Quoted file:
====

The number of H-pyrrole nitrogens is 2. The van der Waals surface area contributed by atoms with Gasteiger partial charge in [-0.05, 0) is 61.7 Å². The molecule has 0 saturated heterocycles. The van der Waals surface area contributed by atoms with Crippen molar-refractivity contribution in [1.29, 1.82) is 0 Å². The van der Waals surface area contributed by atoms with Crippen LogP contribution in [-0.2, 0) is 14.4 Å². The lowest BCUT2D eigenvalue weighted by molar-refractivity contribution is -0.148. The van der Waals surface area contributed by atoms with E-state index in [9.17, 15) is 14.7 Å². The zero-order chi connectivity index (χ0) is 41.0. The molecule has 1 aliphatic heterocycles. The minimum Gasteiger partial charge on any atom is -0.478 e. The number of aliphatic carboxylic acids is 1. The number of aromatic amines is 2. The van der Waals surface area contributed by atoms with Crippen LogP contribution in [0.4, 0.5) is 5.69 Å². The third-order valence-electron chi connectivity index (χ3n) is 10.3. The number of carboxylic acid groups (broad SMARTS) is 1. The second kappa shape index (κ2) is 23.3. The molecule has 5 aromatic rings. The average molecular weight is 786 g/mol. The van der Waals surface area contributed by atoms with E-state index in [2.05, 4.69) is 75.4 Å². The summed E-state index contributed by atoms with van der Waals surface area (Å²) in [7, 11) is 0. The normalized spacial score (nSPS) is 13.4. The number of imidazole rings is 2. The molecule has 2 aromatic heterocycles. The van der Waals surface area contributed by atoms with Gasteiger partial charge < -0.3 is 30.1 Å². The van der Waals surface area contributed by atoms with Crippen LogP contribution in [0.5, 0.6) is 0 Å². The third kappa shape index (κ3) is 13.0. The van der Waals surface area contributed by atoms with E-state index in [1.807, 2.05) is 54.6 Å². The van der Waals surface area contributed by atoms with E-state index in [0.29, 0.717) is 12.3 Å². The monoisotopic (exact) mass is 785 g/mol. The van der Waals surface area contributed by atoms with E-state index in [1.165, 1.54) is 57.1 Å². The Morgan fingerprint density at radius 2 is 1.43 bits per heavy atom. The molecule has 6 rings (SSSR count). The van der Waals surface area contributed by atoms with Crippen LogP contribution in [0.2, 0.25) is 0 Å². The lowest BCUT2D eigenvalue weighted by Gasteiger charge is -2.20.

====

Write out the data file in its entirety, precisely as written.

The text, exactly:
The number of H-pyrrole nitrogens is 2. The van der Waals surface area contributed by atoms with Gasteiger partial charge in [-0.05, 0) is 61.7 Å². The molecule has 0 saturated heterocycles. The van der Waals surface area contributed by atoms with Crippen molar-refractivity contribution in [1.29, 1.82) is 0 Å². The van der Waals surface area contributed by atoms with Crippen LogP contribution in [-0.2, 0) is 14.4 Å². The lowest BCUT2D eigenvalue weighted by molar-refractivity contribution is -0.148. The van der Waals surface area contributed by atoms with E-state index in [9.17, 15) is 14.7 Å². The zero-order chi connectivity index (χ0) is 41.0. The molecule has 1 aliphatic heterocycles. The minimum Gasteiger partial charge on any atom is -0.478 e. The number of aliphatic carboxylic acids is 1. The number of aromatic amines is 2. The van der Waals surface area contributed by atoms with Crippen LogP contribution in [0.4, 0.5) is 5.69 Å². The third-order valence-electron chi connectivity index (χ3n) is 10.3. The number of carboxylic acid groups (broad SMARTS) is 1. The second kappa shape index (κ2) is 23.3. The molecule has 5 aromatic rings. The average molecular weight is 786 g/mol. The van der Waals surface area contributed by atoms with E-state index in [2.05, 4.69) is 75.4 Å². The summed E-state index contributed by atoms with van der Waals surface area (Å²) in [7, 11) is 0. The normalized spacial score (nSPS) is 13.4. The number of imidazole rings is 2. The molecule has 2 aromatic heterocycles. The van der Waals surface area contributed by atoms with Gasteiger partial charge < -0.3 is 30.1 Å². The van der Waals surface area contributed by atoms with Crippen LogP contribution in [0.5, 0.6) is 0 Å². The third kappa shape index (κ3) is 13.0. The van der Waals surface area contributed by atoms with E-state index in [1.807, 2.05) is 54.6 Å². The van der Waals surface area contributed by atoms with E-state index in [0.29, 0.717) is 12.3 Å². The monoisotopic (exact) mass is 785 g/mol. The van der Waals surface area contributed by atoms with E-state index in [1.165, 1.54) is 57.1 Å². The Morgan fingerprint density at radius 2 is 1.43 bits per heavy atom. The molecule has 6 rings (SSSR count). The van der Waals surface area contributed by atoms with Crippen LogP contribution in [0.2, 0.25) is 0 Å². The lowest BCUT2D eigenvalue weighted by Gasteiger charge is -2.20.